Sunday, January 08, 2012

Designing a Flock of Plovers

We have six tapestry weavers who are illustrating in tapestries a story I wrote about a sand crab.    Each weaver is free to use her own style and is free to interpret the page she has selected and illustrate it in any way given a uniform palette of yarns and a few parameters to provide some unity.   The results are so interesting - so varied in style and come together quite well.  I wanted to take a moment and show the various stages I went through in coming up with the design for my latest tapestry.

I looked over the list of remaining pages of the story to illustrate and selected the one about plover birds, a predator of our heroine Rita, who happens to be a sand crab.   In the back of my mind I had been thinking of weaving a tessellation and thought perhaps I could pull off a bird tessellation for this tapestry; I have seen them done in quilts so why not tapestry?  It took me awhile to get into the swing of creating a tessellations...particularly after I had taken a look at what plover birds look like.  They did not seem to tessellate well.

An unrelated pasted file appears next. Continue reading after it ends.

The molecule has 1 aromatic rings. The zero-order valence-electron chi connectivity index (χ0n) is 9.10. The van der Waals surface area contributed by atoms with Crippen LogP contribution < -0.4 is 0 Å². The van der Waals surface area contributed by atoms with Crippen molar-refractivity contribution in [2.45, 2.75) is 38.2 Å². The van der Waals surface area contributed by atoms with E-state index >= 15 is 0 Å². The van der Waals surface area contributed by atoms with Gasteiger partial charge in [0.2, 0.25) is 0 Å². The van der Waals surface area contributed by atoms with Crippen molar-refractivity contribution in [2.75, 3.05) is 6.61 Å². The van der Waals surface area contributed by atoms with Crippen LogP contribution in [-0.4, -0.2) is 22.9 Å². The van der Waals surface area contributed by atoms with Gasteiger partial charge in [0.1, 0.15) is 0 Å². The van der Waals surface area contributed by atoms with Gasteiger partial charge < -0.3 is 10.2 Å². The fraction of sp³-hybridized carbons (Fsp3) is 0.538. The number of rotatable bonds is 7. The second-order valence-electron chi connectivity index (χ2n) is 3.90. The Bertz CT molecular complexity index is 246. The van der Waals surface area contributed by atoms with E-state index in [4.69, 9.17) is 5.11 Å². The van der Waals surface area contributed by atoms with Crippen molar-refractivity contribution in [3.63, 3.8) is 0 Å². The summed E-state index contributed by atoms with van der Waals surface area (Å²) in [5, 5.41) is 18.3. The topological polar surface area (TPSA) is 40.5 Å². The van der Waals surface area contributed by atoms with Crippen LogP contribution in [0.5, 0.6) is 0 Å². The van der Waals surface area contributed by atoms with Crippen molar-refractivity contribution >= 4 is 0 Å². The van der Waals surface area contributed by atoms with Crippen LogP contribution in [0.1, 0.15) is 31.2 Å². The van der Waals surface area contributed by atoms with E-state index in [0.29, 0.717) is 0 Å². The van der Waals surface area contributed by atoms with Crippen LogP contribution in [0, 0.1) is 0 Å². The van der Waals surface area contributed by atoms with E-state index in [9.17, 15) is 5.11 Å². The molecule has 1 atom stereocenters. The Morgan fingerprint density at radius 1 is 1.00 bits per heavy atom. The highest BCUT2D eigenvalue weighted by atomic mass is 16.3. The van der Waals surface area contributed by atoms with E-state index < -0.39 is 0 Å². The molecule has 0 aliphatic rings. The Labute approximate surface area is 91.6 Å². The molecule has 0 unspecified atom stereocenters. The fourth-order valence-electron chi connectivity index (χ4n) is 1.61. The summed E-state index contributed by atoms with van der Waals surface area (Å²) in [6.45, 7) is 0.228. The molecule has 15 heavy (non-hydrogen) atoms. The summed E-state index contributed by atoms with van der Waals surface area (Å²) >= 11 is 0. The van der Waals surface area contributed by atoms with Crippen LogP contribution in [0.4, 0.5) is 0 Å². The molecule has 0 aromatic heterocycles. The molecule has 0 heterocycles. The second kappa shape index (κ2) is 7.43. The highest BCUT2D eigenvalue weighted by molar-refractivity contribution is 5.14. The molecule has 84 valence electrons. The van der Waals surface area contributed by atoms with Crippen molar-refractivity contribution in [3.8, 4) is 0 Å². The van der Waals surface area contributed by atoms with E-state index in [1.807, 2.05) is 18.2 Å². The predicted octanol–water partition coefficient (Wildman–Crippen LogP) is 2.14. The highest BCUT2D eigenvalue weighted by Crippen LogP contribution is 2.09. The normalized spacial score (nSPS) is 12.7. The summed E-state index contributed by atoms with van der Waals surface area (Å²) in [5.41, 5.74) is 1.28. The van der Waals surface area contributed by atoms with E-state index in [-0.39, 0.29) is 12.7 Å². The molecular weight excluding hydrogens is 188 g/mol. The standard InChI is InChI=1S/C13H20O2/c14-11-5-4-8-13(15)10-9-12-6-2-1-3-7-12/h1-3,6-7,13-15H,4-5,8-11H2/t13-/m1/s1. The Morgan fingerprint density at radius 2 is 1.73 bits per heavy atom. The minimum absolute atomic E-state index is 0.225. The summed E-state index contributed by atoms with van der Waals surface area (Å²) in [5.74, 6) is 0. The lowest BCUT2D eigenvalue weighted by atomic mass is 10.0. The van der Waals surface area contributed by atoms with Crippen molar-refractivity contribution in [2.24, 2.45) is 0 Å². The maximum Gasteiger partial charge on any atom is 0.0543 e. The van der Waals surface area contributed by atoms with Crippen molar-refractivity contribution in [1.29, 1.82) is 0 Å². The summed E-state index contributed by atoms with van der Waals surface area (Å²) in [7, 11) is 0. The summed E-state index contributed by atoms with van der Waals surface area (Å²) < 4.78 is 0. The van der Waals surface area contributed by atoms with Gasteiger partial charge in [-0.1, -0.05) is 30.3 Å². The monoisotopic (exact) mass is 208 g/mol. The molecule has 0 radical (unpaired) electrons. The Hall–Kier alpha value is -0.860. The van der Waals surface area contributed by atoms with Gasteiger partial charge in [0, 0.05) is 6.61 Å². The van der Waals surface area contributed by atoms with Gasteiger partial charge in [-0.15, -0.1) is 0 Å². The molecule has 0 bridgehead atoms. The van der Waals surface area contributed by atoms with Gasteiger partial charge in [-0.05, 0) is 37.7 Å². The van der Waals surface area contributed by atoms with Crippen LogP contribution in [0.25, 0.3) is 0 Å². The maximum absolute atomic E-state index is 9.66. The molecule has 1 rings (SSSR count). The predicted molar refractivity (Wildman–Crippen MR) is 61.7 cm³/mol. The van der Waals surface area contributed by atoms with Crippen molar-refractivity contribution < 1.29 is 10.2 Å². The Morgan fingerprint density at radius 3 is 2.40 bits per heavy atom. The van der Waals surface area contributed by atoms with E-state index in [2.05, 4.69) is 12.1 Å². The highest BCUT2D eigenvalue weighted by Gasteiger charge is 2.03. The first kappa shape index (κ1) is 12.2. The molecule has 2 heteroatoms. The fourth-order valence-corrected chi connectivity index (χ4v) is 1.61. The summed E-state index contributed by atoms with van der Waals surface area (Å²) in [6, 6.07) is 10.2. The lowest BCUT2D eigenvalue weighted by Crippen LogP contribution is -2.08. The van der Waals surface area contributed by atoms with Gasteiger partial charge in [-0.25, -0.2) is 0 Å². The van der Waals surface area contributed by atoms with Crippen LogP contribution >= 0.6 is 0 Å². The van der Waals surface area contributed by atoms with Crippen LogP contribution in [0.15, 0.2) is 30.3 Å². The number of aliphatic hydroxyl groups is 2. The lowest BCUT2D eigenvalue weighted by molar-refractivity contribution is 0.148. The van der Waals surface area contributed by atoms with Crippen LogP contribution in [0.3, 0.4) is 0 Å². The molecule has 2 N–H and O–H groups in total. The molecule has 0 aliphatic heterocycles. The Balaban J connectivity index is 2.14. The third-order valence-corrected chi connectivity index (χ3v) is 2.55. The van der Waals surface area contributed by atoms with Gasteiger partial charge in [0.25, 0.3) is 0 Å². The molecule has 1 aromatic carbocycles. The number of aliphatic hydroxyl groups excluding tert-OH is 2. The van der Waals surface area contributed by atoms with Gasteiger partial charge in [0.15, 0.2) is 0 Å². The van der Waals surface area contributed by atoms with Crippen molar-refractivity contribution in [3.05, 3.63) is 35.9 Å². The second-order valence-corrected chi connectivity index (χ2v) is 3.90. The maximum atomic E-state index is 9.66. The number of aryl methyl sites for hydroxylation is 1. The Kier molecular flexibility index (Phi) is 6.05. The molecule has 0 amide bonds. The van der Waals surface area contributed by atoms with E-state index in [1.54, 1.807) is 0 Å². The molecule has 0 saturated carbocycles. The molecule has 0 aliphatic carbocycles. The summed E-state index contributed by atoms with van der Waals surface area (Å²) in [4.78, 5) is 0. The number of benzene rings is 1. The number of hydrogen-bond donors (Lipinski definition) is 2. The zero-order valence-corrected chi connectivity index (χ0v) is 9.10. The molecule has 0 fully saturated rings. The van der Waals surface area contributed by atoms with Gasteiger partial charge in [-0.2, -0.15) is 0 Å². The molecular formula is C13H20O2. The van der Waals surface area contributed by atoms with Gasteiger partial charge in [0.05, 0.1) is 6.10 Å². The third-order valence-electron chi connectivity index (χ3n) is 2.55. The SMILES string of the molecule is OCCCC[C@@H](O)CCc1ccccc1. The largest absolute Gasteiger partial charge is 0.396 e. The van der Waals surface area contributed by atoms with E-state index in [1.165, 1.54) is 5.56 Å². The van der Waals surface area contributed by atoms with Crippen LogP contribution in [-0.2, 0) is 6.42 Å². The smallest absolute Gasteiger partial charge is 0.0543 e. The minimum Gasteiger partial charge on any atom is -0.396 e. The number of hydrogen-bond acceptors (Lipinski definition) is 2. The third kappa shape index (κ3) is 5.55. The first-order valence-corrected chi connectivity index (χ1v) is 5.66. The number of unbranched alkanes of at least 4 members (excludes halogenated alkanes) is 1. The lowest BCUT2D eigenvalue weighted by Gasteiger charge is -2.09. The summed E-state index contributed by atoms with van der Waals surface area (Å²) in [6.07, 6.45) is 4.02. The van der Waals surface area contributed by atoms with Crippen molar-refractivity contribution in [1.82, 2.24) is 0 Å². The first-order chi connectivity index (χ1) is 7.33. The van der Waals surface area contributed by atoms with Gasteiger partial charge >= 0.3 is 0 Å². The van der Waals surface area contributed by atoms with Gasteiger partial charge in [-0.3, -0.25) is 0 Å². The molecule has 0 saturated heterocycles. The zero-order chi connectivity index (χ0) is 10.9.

The best I could come up with was on the left below.  The pieces are only 9 by 12 inches including the woven frame so there isn't that much room to fit a flock of plovers.  I could have woven this if the sett was smaller and the yarn would have been a nice piece.  But they really didn't remind me of plover birds - more like sparrows.  So I decided to try a different design.

The next iteration was not a true tessellation but the birds were more weave-able at my given sett.    Since the birds reminded me of chickadees and not plovers,  I again went back to the drawing board.  The third one were passable plover birds but the design was a bit repetitive and dull from a viewing perspective.  At some point, one must cut to the chase and start to weave...  For my final design,  I went with the one on the right; not a true tessellation but some repetitiveness and shifiting.  Once I had a design, I selected colors and off I went to weaving it up.

As of today,  the tapestry looks like this - clean, crisp and simple.

But then Rita sighs deeply, her home's far away.
A hot mile through sand, a long swim in the bay.
But from here to go there, will be such a tough feat
Because lots of those plover birds now crave a treat.

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